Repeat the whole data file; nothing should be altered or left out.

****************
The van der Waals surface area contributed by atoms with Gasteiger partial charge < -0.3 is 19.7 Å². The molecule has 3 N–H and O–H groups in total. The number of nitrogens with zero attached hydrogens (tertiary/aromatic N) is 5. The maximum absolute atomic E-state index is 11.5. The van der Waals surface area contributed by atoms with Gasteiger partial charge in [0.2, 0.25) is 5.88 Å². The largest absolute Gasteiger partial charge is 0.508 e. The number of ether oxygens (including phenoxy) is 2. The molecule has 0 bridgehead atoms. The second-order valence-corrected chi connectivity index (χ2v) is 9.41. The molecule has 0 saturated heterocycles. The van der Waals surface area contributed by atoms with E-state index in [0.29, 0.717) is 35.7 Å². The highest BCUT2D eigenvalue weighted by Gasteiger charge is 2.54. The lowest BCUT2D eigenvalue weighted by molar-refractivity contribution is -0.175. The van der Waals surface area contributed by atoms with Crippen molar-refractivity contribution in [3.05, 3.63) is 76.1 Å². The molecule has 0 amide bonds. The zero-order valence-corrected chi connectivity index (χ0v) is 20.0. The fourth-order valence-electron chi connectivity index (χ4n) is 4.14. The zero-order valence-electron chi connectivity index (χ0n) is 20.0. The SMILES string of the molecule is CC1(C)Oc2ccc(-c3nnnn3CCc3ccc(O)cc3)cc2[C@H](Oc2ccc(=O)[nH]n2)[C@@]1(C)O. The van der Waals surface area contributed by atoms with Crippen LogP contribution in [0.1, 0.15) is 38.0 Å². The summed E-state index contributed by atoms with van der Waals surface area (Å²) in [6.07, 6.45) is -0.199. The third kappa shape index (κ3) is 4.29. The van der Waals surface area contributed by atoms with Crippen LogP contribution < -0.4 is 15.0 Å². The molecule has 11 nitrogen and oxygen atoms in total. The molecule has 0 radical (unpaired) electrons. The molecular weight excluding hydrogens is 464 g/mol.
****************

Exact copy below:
The van der Waals surface area contributed by atoms with Gasteiger partial charge < -0.3 is 19.7 Å². The molecule has 3 N–H and O–H groups in total. The number of nitrogens with zero attached hydrogens (tertiary/aromatic N) is 5. The maximum absolute atomic E-state index is 11.5. The van der Waals surface area contributed by atoms with Gasteiger partial charge in [0.2, 0.25) is 5.88 Å². The largest absolute Gasteiger partial charge is 0.508 e. The number of ether oxygens (including phenoxy) is 2. The molecule has 0 bridgehead atoms. The second-order valence-corrected chi connectivity index (χ2v) is 9.41. The molecule has 0 saturated heterocycles. The van der Waals surface area contributed by atoms with E-state index in [0.29, 0.717) is 35.7 Å². The highest BCUT2D eigenvalue weighted by Gasteiger charge is 2.54. The lowest BCUT2D eigenvalue weighted by molar-refractivity contribution is -0.175. The van der Waals surface area contributed by atoms with Crippen molar-refractivity contribution in [3.05, 3.63) is 76.1 Å². The molecule has 0 amide bonds. The zero-order valence-corrected chi connectivity index (χ0v) is 20.0. The fourth-order valence-electron chi connectivity index (χ4n) is 4.14. The zero-order valence-electron chi connectivity index (χ0n) is 20.0. The SMILES string of the molecule is CC1(C)Oc2ccc(-c3nnnn3CCc3ccc(O)cc3)cc2[C@H](Oc2ccc(=O)[nH]n2)[C@@]1(C)O. The van der Waals surface area contributed by atoms with Crippen LogP contribution in [0.1, 0.15) is 38.0 Å². The summed E-state index contributed by atoms with van der Waals surface area (Å²) in [6.07, 6.45) is -0.199. The third kappa shape index (κ3) is 4.29. The van der Waals surface area contributed by atoms with Crippen LogP contribution < -0.4 is 15.0 Å². The molecule has 11 nitrogen and oxygen atoms in total. The molecule has 0 radical (unpaired) electrons. The molecular weight excluding hydrogens is 464 g/mol.